RACINE COUNTY — A decade ago, the Racine County Economic Development Corp. didn’t have many resources or connections outside of the U.S. So, its representatives started going to trade shows in Europe and rubbing elbows at international hubs like Chicago, seeking potential foreign businesses to plant roots in southeastern Wisconsin.

As the years have gone on, the way that the RCEDC connects with prospective overseas partners abroad has changed. Statewide initiatives, like the Wisconsin Economic Development Corporation’s “global reach” efforts, have allowed the RCEDC to do more work without exiting the county, no longer needing to fly all the way to Germany for networking.

Foxconn found southeastern Wisconsin through a “large site selector,” said RCEDC Business Development Manager Laura Million, while the Italian Centro Sperimentale del Latte (a.k.a. ProBio) already had a potential employee residing in Racine County. That contact helped direct the biotech company toward Caledonia, where it is expected to create 40 jobs in the next five years.

After finding a municipality, businesses like CSL/PrioBio are able to use RCEDC to make connections with American banks, attorneys who understand international commerce and local construction companies to lay the groundwork for a U.S. branch.

For example, CSL is working with a law firm based in Chicago, but with strong Japanese ties.

The goal of the firm — Masuda, Funai, Eifert & Mitchell LTD — is to “remove barriers and ease the process for … international companies to enter the U.S. on their terms,” according to its website.

Diversifying Racine’s portfolio

International businesses help diversify the county’s economy, Million said. According to the labor market data aggregator Emsi, “a diversified economy is a resilient economy.”

In an article published in June 2018, Emsi highlighted Madison as the most industry-diverse city in America. In that same study, Racine’s economy was considered relatively undiverse: ranking 307th out of 382 cities. Milwaukee finished in the upper third, being considered 97th most diversified.

Although the majority of the jobs and growth in the county come from existing businesses, Million was quick to point out that new companies — both domestic and foreign — expand tax bases. Not to mention, new businesses provide new opportunities for people already living here, while also attracting workers who don’t already live here.

As businesses put out feelers in potential U.S. markets, the RCEDC’s most significant task is identifying where the business could lay a foundation.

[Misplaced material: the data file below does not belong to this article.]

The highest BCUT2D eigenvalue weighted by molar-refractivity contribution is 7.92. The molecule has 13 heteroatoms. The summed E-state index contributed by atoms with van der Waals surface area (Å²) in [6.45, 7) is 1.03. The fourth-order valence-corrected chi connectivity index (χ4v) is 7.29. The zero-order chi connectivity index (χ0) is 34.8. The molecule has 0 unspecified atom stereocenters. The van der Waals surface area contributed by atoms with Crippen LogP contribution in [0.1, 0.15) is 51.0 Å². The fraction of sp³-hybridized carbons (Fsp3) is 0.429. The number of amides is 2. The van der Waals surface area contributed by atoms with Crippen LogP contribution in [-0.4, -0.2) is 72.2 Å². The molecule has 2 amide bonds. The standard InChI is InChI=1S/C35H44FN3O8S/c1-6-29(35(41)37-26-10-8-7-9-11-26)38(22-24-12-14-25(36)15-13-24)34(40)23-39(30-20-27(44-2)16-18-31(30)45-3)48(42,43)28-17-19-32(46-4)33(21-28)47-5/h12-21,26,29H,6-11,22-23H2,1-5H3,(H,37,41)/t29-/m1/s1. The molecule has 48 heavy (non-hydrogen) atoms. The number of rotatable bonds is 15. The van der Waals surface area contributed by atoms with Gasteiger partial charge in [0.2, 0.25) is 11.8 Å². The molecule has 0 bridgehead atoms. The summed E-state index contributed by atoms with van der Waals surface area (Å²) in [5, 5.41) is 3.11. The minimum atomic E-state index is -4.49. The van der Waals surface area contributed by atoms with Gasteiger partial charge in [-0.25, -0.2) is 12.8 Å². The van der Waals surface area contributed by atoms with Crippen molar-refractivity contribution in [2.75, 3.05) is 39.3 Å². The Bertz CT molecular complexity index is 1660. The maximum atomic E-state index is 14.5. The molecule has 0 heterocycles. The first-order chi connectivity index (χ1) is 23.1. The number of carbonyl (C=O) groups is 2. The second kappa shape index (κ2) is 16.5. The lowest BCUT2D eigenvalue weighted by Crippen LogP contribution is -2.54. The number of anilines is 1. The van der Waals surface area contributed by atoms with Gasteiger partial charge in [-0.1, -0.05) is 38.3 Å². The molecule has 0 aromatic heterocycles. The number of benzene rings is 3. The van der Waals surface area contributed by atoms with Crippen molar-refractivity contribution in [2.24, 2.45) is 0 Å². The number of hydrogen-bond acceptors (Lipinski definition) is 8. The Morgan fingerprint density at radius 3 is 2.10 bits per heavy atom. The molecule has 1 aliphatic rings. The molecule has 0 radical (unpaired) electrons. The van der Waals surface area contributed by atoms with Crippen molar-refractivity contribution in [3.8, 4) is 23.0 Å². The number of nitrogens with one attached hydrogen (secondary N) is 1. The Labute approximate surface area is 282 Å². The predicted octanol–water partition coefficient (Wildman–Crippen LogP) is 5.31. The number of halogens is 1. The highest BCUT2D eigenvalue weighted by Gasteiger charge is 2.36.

“As they narrow down the sites, we look at the kinds of assistance needed to get them to that site,” Million explained.

For many businesses that have an interest in Racine County, Million says that the major selling points are the location within the Milwaukee-Chicago corridor. There are multiple nearby international airports, access to the Great Lakes and close proximity to the Interstate, as well as relatively cheap land prices compared to settling nearer to a big city.

Quiet controversy

Some local representatives, including Caledonia village trustees Fran Martin and Jay Benkowski, have raised questions about the RCEDC’s behind-closed-doors practices of negotiations with businesses.

“I really question whether the return we’re getting on our investment is fully worthwhile,” Benkowski said at a Village Board meeting in January.

Caledonia has a $40,000-a-year contract RCEDC. Mount Pleasant, which has been attracting more international businesses in recent years and where Foxconn is going, pays almost triple that — $118,000 — according to RCEDC Executive Director Jenny Trick.

Benkowski and Martin both said they want more knowledge of the RCEDC’s negotiations with companies as they progress, rather than being pulled in at the end of the process.

But Million has maintained that this hush-hushness, often involving nondisclosure agreements between municipal leaders and businesses, is necessary for negotiations. If the public finds out about a potential development too early on, it could scare off an interested party.

“It has to be that way,” Caledonia Trustee Kevin Wanggaard said.

What happened with Jacquet?

While the RCEDC has more control regarding incentive packages and resource-finding, it has no bearing on the ebbs and flows of international markets.

Million said that was one of the reasons France-based Jacquet Midwest pulled out of its planned relocation to the Southside Industrial Park in the City of Racine.

“International global business issues that may delay a project, those are things that we’re trying to keep a pulse on,” Million said.

She wouldn’t go into the details of what made Jacquet officials change their mind, but since the metal processor still has a presence in Racine County at 1908 DeKoven Ave., Million said there’s still a chance a new deal at another location could rise from the ashes of the scrapped $12 million plan.

“As (foreign businesses) narrow down the sites, we look at the kinds of assistance needed to get them to that site.” Laura Million, Racine County Economic development Corp.

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Before the JT hired him, Adam graduated from St. Cat's in 2014 and Drake University in 2017. He covers homelessness and Caledonia, is the JT's social media leader, believes in the Oxford comma, and loves digital subscribers: journaltimes.com/subscribenow

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